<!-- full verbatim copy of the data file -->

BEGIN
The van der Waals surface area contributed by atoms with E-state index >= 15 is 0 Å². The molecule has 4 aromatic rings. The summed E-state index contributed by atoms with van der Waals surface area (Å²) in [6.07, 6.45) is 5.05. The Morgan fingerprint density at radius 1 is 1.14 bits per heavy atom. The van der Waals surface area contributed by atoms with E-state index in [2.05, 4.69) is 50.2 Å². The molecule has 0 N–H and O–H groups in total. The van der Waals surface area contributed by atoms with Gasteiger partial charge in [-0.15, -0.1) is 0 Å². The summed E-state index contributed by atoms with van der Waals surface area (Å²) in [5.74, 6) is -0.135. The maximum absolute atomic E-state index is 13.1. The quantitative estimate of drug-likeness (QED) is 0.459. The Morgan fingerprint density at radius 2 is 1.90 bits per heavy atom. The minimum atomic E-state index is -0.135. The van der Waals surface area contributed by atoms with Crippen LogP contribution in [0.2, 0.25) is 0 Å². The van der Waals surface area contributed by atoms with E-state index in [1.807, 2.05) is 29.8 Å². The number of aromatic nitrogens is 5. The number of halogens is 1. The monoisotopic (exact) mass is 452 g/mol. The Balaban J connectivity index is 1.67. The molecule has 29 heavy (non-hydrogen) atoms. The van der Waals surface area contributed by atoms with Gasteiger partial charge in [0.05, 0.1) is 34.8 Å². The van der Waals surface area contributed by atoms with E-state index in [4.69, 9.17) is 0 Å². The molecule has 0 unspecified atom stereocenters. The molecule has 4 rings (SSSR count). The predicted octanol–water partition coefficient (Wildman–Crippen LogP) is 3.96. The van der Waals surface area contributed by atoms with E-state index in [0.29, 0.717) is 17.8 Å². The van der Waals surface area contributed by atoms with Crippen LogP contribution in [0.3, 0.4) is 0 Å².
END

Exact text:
The van der Waals surface area contributed by atoms with E-state index >= 15 is 0 Å². The molecule has 4 aromatic rings. The summed E-state index contributed by atoms with van der Waals surface area (Å²) in [6.07, 6.45) is 5.05. The Morgan fingerprint density at radius 1 is 1.14 bits per heavy atom. The van der Waals surface area contributed by atoms with E-state index in [2.05, 4.69) is 50.2 Å². The molecule has 0 N–H and O–H groups in total. The van der Waals surface area contributed by atoms with Gasteiger partial charge in [-0.15, -0.1) is 0 Å². The summed E-state index contributed by atoms with van der Waals surface area (Å²) in [5.74, 6) is -0.135. The maximum absolute atomic E-state index is 13.1. The quantitative estimate of drug-likeness (QED) is 0.459. The Morgan fingerprint density at radius 2 is 1.90 bits per heavy atom. The minimum atomic E-state index is -0.135. The van der Waals surface area contributed by atoms with Crippen LogP contribution in [0.2, 0.25) is 0 Å². The van der Waals surface area contributed by atoms with E-state index in [1.807, 2.05) is 29.8 Å². The number of aromatic nitrogens is 5. The number of halogens is 1. The monoisotopic (exact) mass is 452 g/mol. The Balaban J connectivity index is 1.67. The molecule has 29 heavy (non-hydrogen) atoms. The van der Waals surface area contributed by atoms with Gasteiger partial charge in [0.05, 0.1) is 34.8 Å². The van der Waals surface area contributed by atoms with E-state index in [4.69, 9.17) is 0 Å². The molecule has 0 unspecified atom stereocenters. The molecule has 4 rings (SSSR count). The predicted octanol–water partition coefficient (Wildman–Crippen LogP) is 3.96. The van der Waals surface area contributed by atoms with E-state index in [0.29, 0.717) is 17.8 Å². The van der Waals surface area contributed by atoms with Crippen LogP contribution in [0.3, 0.4) is 0 Å².